Thousands of mourners attended the funeral Tuesday of the Rev. Jerry Falwell, the folksy evangelist who built the Moral Majority into a conservative Christian empire that influenced national politics.

The funeral returns Falwell to his roots -- the Thomas Road Baptist Church, where he started as a young preacher in 1956 with just 35 parishioners in an old abandoned soda bottling plant.

Today, his son Jonathan Falwell leads Thomas Road Baptist, and the sanctuary seats 6,000.

More than an hour before the service, crowds were being directed to overflow seating in Liberty University's 10,000-seat basketball arena and its football stadium. About 300 police and other personnel were helping manage the crowd, Lynchburg Police Chief Charles W. Bennett Jr. said.

More than 33,000 people had viewed Falwell's body over four days as it lay in repose.

"He was a champion of the fundamental values that we hold dear," said fellow Virginia evangelist Pat Robertson, citing Falwell's stance against abortion and homosexuality. "He stepped on some toes."

Some Republican figures were expected for the funeral, but none of the party's presidential candidates said they could attend. The White House was sending a midlevel aide. Among the Virginia Republican leaders attending was Attorney General Bob McDonnell.

Falwell, 73, died a week ago after collapsing in his office at Liberty University. His physician said Falwell had a heart condition and presumably died of a heart rhythm abnormality.

Falwell founded the university in 1971 and became a force in Republican politics in the 1980s after starting the Moral Majority and organizing the conservative Christian vote to send Ronald Reagan to the White House.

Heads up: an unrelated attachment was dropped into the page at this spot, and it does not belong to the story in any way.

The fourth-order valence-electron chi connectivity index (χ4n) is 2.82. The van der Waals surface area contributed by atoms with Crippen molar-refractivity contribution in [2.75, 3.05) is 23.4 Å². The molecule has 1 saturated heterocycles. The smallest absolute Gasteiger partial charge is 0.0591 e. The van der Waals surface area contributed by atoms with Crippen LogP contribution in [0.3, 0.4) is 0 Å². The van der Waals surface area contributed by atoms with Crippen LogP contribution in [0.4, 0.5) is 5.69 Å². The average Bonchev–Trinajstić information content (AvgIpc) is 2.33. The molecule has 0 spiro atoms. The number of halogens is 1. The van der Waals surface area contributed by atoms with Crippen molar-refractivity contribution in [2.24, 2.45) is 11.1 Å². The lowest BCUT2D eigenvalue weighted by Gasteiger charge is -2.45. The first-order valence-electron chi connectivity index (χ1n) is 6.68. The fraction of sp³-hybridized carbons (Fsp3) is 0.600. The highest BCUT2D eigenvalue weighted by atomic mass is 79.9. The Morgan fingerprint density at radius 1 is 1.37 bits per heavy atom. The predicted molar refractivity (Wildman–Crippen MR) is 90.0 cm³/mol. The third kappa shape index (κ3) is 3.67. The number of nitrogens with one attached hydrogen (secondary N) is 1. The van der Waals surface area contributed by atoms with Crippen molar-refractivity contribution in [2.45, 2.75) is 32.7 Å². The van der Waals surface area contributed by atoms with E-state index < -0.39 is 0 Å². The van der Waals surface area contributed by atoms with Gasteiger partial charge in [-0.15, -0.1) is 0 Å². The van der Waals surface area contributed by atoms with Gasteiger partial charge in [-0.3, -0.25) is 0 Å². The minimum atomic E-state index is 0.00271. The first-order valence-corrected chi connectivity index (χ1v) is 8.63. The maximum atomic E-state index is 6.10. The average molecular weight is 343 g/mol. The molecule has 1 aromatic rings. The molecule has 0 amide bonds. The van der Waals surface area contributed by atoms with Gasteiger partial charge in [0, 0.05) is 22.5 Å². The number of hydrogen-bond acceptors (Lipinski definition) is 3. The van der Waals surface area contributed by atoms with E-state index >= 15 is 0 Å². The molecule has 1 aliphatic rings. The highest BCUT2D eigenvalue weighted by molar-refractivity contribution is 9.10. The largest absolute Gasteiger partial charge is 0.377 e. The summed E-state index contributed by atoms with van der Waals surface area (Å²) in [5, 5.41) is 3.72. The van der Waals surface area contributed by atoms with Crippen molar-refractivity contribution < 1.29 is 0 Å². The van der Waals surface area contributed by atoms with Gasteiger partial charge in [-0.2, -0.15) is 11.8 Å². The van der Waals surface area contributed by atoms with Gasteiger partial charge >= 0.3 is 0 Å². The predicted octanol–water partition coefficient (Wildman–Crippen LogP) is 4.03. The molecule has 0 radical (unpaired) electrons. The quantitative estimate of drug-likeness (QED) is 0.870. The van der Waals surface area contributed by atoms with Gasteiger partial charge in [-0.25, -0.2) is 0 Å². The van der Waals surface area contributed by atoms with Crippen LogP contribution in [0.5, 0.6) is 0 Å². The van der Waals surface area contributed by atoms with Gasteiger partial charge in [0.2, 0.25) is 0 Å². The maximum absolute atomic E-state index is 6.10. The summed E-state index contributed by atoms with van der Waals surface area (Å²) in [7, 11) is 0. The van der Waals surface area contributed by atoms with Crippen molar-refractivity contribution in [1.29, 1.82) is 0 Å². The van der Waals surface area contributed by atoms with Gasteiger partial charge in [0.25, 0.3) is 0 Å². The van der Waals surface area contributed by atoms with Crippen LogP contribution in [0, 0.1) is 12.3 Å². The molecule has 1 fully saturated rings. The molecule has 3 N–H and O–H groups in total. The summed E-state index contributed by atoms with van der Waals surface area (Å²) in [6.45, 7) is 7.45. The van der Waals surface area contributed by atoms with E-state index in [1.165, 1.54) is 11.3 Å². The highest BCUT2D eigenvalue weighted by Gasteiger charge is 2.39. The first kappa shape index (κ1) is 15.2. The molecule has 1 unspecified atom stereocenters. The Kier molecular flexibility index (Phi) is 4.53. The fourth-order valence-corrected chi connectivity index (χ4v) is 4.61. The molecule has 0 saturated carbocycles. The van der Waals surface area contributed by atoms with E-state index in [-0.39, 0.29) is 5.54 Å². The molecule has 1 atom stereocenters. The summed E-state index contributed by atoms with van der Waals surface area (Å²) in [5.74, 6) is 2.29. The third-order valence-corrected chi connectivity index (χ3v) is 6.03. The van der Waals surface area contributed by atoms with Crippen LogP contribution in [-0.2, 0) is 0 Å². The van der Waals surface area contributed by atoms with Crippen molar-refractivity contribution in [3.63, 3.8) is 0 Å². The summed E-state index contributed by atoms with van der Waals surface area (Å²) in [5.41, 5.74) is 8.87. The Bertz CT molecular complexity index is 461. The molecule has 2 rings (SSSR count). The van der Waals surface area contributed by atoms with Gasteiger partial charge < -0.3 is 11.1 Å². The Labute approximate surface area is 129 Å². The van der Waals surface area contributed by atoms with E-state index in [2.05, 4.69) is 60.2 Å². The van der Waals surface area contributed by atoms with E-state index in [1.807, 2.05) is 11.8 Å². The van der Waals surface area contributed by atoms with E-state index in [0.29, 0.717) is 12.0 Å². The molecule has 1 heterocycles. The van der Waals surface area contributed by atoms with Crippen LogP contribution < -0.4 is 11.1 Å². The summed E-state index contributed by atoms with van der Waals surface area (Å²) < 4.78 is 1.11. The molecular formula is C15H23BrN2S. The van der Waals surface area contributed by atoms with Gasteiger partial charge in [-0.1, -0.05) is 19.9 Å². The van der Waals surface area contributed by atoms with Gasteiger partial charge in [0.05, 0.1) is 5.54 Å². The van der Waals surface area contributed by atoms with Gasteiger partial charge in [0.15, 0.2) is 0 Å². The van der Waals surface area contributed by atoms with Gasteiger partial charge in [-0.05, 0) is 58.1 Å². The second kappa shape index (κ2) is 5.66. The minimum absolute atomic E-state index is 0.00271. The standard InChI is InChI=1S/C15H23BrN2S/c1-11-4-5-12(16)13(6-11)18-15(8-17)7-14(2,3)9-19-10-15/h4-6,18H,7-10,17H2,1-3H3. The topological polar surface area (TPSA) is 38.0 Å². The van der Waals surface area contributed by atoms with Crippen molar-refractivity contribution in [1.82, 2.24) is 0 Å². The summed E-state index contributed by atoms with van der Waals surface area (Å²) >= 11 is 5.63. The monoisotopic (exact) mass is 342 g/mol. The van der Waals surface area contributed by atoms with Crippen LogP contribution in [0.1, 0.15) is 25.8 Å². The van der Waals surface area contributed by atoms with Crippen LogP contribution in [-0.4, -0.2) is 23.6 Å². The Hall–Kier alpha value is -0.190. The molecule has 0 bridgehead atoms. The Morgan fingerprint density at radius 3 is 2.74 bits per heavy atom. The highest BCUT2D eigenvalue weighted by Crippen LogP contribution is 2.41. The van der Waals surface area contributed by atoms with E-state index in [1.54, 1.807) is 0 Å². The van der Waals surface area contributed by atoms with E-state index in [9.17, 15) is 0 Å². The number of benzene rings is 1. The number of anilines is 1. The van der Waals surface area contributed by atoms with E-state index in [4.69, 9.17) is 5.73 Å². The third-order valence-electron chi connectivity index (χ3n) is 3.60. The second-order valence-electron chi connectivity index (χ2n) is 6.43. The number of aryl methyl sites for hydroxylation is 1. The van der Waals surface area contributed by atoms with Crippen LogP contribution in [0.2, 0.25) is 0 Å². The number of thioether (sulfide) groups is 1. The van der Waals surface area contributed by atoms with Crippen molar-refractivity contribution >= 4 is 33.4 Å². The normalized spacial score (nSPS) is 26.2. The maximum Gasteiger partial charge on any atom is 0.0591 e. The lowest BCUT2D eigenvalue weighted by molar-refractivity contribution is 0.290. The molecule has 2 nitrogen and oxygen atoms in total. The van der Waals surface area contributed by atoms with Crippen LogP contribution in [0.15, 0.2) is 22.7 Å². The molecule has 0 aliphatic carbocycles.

Even as a young preacher, he broke new ground, launching television evangelism with the "Old Time Gospel Hour" in 1956.

He built the Thomas Road Baptist congregation to an estimate 24,000 over the years by knocking on doors and listening to the people who answered.

To the end, he stayed in touch with his congregation.

Wendell Walker, who moved from Macon, Ga., 33 years ago to attend the Liberty Baptist College that preceded the university, said he had helped Falwell with baby dedication ceremonies two days before his death.

"All the parents were coming forward to dedicate their babies," Walker said. "I'd hand him the cards."

Walker said he "just loved helping a godly man."

Falwell also made careful preparations for a leadership transition after his death of both the church and Liberty University to his sons. Jonathan's brother, Jerry Falwell Jr., is already vice chancellor at Liberty.

Falwell "changed the way people thought about some issues," said Jay Sekulow of the American Center for Law and Justice as he filed into the service Tuesday.

Rabbi Yechiel Eckstein, representing the International Fellowship of Christians and Jews, said Falwell was a true friend to the Jewish community.

"He was really one of the first to build a bridge between evangelicals and Jews," he said.

Other conservative leaders attending included the Rev. Franklin Graham, son of evangelist Billy Graham and a scheduled speaker; former U.S. Sen. George Allen; one-time Republican presidential candidate Gary Bauer, and Paige Patterson, president of the Southwestern Baptist Theological Seminary in Fort Worth.

"So many in politics aren't recognizing the social and moral issues in our society," said Roy Moore, the Alabama judge who gained a national following with his unsuccessful fight to display a Ten Commandments monument. "People like Jerry Falwell were bold enough to speak out."

A private burial was planned on the grounds of Liberty University near a former mansion where Falwell's office was located.